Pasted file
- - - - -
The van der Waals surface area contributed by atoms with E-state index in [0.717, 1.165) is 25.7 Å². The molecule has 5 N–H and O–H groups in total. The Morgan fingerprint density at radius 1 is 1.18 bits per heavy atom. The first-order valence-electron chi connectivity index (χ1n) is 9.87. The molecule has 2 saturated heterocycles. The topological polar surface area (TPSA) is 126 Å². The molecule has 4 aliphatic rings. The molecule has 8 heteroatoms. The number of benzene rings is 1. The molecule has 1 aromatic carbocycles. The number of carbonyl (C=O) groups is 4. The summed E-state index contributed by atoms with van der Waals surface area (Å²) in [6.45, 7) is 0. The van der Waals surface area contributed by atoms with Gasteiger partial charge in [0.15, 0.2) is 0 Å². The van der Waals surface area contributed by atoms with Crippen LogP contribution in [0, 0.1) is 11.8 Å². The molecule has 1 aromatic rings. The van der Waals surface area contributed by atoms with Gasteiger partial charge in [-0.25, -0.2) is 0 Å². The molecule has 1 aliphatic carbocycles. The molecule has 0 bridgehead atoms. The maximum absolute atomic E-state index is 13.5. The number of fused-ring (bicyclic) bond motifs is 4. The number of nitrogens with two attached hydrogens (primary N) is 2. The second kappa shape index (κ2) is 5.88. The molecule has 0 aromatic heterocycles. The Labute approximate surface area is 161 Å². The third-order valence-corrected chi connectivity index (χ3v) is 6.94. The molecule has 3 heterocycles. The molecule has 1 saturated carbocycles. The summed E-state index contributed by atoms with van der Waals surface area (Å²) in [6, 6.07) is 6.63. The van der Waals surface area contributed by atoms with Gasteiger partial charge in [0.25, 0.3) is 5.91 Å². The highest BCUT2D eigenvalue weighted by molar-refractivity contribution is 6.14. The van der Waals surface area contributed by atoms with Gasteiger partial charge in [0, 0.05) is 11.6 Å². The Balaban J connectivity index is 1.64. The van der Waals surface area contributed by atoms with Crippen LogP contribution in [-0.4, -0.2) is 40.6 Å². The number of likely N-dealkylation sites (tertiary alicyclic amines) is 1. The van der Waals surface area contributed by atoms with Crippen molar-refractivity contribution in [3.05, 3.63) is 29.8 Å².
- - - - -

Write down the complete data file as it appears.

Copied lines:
The van der Waals surface area contributed by atoms with E-state index in [0.717, 1.165) is 25.7 Å². The molecule has 5 N–H and O–H groups in total. The Morgan fingerprint density at radius 1 is 1.18 bits per heavy atom. The first-order valence-electron chi connectivity index (χ1n) is 9.87. The molecule has 2 saturated heterocycles. The topological polar surface area (TPSA) is 126 Å². The molecule has 4 aliphatic rings. The molecule has 8 heteroatoms. The number of benzene rings is 1. The molecule has 1 aromatic carbocycles. The number of carbonyl (C=O) groups is 4. The summed E-state index contributed by atoms with van der Waals surface area (Å²) in [6.45, 7) is 0. The van der Waals surface area contributed by atoms with Gasteiger partial charge in [0.15, 0.2) is 0 Å². The van der Waals surface area contributed by atoms with Crippen LogP contribution in [0, 0.1) is 11.8 Å². The molecule has 1 aromatic rings. The van der Waals surface area contributed by atoms with Gasteiger partial charge in [-0.25, -0.2) is 0 Å². The molecule has 1 aliphatic carbocycles. The molecule has 0 bridgehead atoms. The maximum absolute atomic E-state index is 13.5. The number of fused-ring (bicyclic) bond motifs is 4. The number of nitrogens with two attached hydrogens (primary N) is 2. The second kappa shape index (κ2) is 5.88. The molecule has 0 aromatic heterocycles. The Labute approximate surface area is 161 Å². The third-order valence-corrected chi connectivity index (χ3v) is 6.94. The molecule has 3 heterocycles. The molecule has 1 saturated carbocycles. The summed E-state index contributed by atoms with van der Waals surface area (Å²) in [6, 6.07) is 6.63. The van der Waals surface area contributed by atoms with Gasteiger partial charge in [0.25, 0.3) is 5.91 Å². The highest BCUT2D eigenvalue weighted by molar-refractivity contribution is 6.14. The van der Waals surface area contributed by atoms with Gasteiger partial charge in [0, 0.05) is 11.6 Å². The Balaban J connectivity index is 1.64. The van der Waals surface area contributed by atoms with Crippen LogP contribution in [-0.4, -0.2) is 40.6 Å². The number of likely N-dealkylation sites (tertiary alicyclic amines) is 1. The van der Waals surface area contributed by atoms with Crippen molar-refractivity contribution in [3.05, 3.63) is 29.8 Å².